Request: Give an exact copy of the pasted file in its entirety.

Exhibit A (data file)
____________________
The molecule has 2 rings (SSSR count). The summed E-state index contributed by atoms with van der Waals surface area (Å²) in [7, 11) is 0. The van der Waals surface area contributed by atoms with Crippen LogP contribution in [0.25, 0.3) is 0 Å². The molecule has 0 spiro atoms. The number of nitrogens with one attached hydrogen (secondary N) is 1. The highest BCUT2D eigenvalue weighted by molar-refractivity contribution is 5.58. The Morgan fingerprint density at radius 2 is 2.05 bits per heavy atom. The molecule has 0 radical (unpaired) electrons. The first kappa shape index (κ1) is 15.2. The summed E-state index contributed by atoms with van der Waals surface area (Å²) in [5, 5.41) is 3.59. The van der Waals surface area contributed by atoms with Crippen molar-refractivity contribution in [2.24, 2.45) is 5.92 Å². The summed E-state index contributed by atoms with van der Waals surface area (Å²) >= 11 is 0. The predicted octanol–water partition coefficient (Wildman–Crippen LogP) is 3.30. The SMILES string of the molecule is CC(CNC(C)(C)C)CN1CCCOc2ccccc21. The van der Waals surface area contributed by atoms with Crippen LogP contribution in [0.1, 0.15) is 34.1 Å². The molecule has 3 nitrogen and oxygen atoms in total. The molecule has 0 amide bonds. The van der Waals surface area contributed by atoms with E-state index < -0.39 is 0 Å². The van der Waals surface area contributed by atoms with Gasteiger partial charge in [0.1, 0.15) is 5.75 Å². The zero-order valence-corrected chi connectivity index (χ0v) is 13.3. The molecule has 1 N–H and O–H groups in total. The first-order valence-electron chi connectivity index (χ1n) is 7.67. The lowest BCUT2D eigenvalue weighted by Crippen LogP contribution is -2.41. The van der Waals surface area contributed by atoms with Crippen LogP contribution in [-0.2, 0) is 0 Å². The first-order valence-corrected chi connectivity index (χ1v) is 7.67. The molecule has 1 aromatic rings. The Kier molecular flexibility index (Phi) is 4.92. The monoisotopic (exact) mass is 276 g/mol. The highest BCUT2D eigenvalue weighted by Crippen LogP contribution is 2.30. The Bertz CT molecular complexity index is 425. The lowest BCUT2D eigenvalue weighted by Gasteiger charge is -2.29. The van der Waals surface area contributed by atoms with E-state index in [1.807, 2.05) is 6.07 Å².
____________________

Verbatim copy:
The molecule has 2 rings (SSSR count). The summed E-state index contributed by atoms with van der Waals surface area (Å²) in [7, 11) is 0. The van der Waals surface area contributed by atoms with Crippen LogP contribution in [0.25, 0.3) is 0 Å². The molecule has 0 spiro atoms. The number of nitrogens with one attached hydrogen (secondary N) is 1. The highest BCUT2D eigenvalue weighted by molar-refractivity contribution is 5.58. The Morgan fingerprint density at radius 2 is 2.05 bits per heavy atom. The molecule has 0 radical (unpaired) electrons. The first kappa shape index (κ1) is 15.2. The summed E-state index contributed by atoms with van der Waals surface area (Å²) in [5, 5.41) is 3.59. The van der Waals surface area contributed by atoms with Crippen molar-refractivity contribution in [2.24, 2.45) is 5.92 Å². The summed E-state index contributed by atoms with van der Waals surface area (Å²) >= 11 is 0. The predicted octanol–water partition coefficient (Wildman–Crippen LogP) is 3.30. The SMILES string of the molecule is CC(CNC(C)(C)C)CN1CCCOc2ccccc21. The van der Waals surface area contributed by atoms with Crippen LogP contribution in [0.1, 0.15) is 34.1 Å². The molecule has 3 nitrogen and oxygen atoms in total. The molecule has 0 amide bonds. The van der Waals surface area contributed by atoms with E-state index < -0.39 is 0 Å². The van der Waals surface area contributed by atoms with Gasteiger partial charge in [0.1, 0.15) is 5.75 Å². The zero-order valence-corrected chi connectivity index (χ0v) is 13.3. The molecule has 1 N–H and O–H groups in total. The first-order valence-electron chi connectivity index (χ1n) is 7.67. The lowest BCUT2D eigenvalue weighted by Crippen LogP contribution is -2.41. The van der Waals surface area contributed by atoms with Crippen LogP contribution in [-0.2, 0) is 0 Å². The first-order valence-corrected chi connectivity index (χ1v) is 7.67. The molecule has 1 aromatic rings. The Kier molecular flexibility index (Phi) is 4.92. The monoisotopic (exact) mass is 276 g/mol. The highest BCUT2D eigenvalue weighted by Crippen LogP contribution is 2.30. The Bertz CT molecular complexity index is 425. The lowest BCUT2D eigenvalue weighted by Gasteiger charge is -2.29. The van der Waals surface area contributed by atoms with E-state index in [1.807, 2.05) is 6.07 Å².